ATLANTA — Georgia voters heading to the polls are surprised by the number of non-voting questions on the ballot.
Channel 2′s Dave Huddleston looked into the matter after some people wanted to know if it was legal.
He found out not only is it legal, but both Republicans and Democrats have been asking voting opinion questions on the ballot since the 1970s.
What makes this year so different is the number of questions they ask.
Voter Sharon Gainey told Huddleston that she was shocked at the number of opinion questions on the primary ballot.
“It was a lot of questions this time,” she said.
Both political parties are asking multiple questions.
Republicans want your thoughts on transgender sports and should the government have the ability to mandate experimental vaccines.
Democrats are asking about legalizing marijuana and should the United States remove obstacles to economic advancement by forgiving all student loan debt.
Gainey wanted to know if the questions were legal.
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“I did get a little flag because I left one or two blank because I was like, I don’t think you should be asking that question,” Gainey said.
Other voters felt the same way.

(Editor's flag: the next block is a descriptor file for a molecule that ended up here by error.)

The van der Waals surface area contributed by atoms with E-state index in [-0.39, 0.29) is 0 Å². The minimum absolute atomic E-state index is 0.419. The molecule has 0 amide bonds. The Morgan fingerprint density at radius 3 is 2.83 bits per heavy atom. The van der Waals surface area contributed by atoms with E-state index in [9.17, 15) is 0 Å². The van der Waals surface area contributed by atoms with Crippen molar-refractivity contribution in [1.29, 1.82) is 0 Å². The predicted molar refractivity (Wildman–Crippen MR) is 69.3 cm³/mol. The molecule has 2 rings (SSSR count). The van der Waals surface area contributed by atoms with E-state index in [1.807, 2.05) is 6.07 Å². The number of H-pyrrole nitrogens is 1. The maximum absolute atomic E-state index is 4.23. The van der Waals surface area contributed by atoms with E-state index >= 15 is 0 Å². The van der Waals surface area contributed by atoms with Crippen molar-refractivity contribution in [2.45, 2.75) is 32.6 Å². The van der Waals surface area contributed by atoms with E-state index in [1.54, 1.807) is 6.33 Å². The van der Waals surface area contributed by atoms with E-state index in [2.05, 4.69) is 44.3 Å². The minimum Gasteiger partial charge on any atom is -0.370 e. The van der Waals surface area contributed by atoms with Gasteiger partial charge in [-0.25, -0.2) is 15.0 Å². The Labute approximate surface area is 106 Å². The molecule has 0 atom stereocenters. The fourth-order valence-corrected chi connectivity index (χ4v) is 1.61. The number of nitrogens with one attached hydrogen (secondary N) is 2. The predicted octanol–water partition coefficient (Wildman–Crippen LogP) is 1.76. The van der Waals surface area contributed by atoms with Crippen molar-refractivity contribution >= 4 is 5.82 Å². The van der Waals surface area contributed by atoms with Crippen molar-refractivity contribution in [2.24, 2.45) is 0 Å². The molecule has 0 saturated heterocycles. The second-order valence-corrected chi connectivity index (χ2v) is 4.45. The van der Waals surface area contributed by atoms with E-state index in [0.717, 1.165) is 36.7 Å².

“They were pretty good questions, but I was surprised to see so many,” another voter said.
Channel 2 political consultant Bill Crane says not only is it legal, but it’s been going on for decades.
“The parties have had the ability to do this for decades. They started in the 1970s. They don’t always use it,” Crane said.
This year there are about 10 questions.
Crane said voters in the 1990s may remember being asked if Georgia should participate in a state-run lottery.
He said the questions help the parties see what voters think.
“That’s essentially to get an extremely broad, sample, more than you can get with a poll of real Georgia voters and their sentiment on those issues,” Crane said.
Crane said in Putnam County there are 102 questions on the ballot.
Huddleston checked with the Secretary of State’s Office and almost 400,000 Georgians have already voted, up 22% more than the 2020 primary election.
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